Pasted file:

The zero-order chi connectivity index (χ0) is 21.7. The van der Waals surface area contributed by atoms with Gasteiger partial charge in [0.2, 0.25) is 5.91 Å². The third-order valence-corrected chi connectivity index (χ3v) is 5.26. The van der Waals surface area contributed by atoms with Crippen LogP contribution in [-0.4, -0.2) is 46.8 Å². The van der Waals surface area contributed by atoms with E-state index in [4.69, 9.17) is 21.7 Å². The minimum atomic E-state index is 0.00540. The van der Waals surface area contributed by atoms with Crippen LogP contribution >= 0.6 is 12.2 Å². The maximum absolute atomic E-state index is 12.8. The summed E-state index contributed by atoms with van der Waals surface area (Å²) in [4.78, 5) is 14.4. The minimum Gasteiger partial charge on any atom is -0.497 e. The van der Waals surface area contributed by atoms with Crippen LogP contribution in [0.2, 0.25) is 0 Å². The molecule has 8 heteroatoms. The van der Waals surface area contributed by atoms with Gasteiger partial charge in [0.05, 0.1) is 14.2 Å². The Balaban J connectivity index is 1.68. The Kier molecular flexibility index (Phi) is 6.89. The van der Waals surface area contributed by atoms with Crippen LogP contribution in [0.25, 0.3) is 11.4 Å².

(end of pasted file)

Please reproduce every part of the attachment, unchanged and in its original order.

The zero-order chi connectivity index (χ0) is 21.7. The van der Waals surface area contributed by atoms with Gasteiger partial charge in [0.2, 0.25) is 5.91 Å². The third-order valence-corrected chi connectivity index (χ3v) is 5.26. The van der Waals surface area contributed by atoms with Crippen LogP contribution in [-0.4, -0.2) is 46.8 Å². The van der Waals surface area contributed by atoms with E-state index in [4.69, 9.17) is 21.7 Å². The minimum atomic E-state index is 0.00540. The van der Waals surface area contributed by atoms with Crippen LogP contribution >= 0.6 is 12.2 Å². The maximum absolute atomic E-state index is 12.8. The summed E-state index contributed by atoms with van der Waals surface area (Å²) in [4.78, 5) is 14.4. The minimum Gasteiger partial charge on any atom is -0.497 e. The van der Waals surface area contributed by atoms with Crippen LogP contribution in [0.2, 0.25) is 0 Å². The molecule has 8 heteroatoms. The van der Waals surface area contributed by atoms with Gasteiger partial charge in [0.05, 0.1) is 14.2 Å². The Balaban J connectivity index is 1.68. The Kier molecular flexibility index (Phi) is 6.89. The van der Waals surface area contributed by atoms with Crippen LogP contribution in [0.25, 0.3) is 11.4 Å².